UBC: Online Companion to Same-Sex Desire in Early Modern England, 1550–1735: An Anthology of Literary Texts and Contexts

The Cullen Project: The Medical Consultation Letters of Dr William Cullen

Mausoleum, bearing a profile in relief, erected in the mid-nineteenth century over Cullen's grave in the burial-ground at Kirknewton, Midlothian by the Royal College and the physician's descendants.

Mausoleum, bearing a profile in relief, erected in the mid-nineteenth century over Cullen’s grave in the burial-ground at Kirknewton, Midlothian by the Royal College and the physician’s descendants.

The #EnvHist Weekly

Physics World.com: Curing the Curie Complex

AHF: July Newsletter

The Atlantic: Why Aren’t There More Women Futurists?

Collecting and Connecting: I prefer not to talk about it

Wynken de Worde: how to destroy special collections with social media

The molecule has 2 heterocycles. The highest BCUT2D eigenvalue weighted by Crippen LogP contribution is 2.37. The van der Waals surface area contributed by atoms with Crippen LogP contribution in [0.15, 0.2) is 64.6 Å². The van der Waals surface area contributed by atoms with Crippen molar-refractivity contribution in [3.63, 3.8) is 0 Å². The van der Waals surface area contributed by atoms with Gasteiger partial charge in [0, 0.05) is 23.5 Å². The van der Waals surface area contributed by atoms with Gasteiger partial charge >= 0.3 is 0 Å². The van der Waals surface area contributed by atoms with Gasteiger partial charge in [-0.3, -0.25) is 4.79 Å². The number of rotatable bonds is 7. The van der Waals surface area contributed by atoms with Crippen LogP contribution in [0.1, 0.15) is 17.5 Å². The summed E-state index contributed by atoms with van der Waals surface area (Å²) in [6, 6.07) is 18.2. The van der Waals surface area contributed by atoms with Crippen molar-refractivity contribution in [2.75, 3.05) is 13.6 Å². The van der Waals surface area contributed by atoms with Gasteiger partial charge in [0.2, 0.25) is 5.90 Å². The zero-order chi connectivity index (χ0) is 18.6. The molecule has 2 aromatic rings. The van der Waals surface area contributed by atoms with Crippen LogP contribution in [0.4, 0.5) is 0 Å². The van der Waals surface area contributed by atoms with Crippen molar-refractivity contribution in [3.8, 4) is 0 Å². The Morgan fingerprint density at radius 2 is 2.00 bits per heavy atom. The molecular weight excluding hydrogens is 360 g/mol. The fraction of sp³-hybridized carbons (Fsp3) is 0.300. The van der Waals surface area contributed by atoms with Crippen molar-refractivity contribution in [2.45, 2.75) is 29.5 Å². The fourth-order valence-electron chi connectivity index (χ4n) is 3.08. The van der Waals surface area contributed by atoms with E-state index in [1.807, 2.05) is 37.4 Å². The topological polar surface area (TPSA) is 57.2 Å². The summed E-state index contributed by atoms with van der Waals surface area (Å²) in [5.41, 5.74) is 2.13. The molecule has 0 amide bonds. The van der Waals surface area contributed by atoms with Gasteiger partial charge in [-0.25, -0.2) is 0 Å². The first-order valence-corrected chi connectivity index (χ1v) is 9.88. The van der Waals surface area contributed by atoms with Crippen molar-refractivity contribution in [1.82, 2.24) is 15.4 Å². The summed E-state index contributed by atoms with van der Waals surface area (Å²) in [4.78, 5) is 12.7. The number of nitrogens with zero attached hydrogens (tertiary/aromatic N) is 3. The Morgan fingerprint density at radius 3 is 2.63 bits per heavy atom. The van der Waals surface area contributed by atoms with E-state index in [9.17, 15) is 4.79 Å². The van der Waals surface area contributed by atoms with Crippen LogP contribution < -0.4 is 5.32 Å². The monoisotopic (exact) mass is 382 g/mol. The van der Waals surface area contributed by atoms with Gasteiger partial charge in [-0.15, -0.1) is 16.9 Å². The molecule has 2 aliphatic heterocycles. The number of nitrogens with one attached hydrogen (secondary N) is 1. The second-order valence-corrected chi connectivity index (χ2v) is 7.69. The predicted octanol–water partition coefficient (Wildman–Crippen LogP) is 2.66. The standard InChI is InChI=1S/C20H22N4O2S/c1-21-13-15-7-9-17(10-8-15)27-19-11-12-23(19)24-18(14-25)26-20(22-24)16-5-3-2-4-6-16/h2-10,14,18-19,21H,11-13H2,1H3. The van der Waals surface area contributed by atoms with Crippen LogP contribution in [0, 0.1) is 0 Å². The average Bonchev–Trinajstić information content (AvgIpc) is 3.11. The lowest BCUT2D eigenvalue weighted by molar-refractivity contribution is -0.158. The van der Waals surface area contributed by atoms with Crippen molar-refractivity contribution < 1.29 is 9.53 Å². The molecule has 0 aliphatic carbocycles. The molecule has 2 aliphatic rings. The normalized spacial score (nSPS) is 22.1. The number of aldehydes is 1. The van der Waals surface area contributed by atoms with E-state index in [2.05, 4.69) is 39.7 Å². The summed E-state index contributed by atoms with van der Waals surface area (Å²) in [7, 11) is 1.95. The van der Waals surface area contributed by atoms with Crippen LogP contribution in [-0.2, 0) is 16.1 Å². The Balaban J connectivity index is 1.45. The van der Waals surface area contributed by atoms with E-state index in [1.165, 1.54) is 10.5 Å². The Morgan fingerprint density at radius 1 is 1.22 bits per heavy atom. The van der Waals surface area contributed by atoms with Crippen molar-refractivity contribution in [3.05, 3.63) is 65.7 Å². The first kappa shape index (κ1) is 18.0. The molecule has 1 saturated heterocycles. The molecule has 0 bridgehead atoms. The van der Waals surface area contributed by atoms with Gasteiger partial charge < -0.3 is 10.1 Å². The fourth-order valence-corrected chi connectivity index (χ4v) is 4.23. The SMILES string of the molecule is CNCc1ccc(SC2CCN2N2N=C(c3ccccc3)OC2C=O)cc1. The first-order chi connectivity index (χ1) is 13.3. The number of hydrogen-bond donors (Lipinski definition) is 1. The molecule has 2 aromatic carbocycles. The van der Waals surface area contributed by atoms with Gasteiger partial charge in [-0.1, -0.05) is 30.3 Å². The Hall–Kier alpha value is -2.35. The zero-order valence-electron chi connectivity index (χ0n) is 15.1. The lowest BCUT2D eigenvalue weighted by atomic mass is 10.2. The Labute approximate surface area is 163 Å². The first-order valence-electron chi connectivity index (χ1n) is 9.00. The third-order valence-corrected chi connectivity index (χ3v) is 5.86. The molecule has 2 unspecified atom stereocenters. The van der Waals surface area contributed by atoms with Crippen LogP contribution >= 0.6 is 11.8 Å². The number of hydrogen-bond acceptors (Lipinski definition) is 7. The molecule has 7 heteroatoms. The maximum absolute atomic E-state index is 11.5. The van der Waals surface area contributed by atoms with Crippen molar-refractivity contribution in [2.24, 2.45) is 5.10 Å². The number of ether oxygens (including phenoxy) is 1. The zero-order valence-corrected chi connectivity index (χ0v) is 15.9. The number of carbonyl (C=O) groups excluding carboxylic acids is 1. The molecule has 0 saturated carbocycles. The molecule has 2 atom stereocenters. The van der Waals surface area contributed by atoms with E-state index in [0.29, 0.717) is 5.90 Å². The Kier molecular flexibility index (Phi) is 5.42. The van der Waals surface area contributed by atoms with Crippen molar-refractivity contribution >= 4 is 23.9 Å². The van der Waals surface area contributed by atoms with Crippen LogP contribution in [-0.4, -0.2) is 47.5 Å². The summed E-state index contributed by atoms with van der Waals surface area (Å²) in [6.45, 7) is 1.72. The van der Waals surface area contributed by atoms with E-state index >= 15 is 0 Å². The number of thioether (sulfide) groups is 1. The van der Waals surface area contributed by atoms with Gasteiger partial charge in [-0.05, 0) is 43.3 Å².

The Conversation: How to value research that crosses more than one discipline

SciLogs: How Do You Define Science Communications

Mail Online: Anger after Science Museum which has been free since 2001 announces it is to start charging families to use Lauchpad gallery

Slate: When Science Doesn’t Have a Simple Answer

Mint on Sunday: Separating Fact from Ancient Indian Science Fiction

Victorian Web: John Tyndall: Address Delivered Before the British Association Assembled at Belfast With Additions, 1874

John Tyndall circa 1850 Source: Wikimedia Commons

John Tyndall circa 1850
Source: Wikimedia Commons

Advances in the History of Psychology: Historiography in the Social History of Medicine: Records at the NIH and the UK Web Archive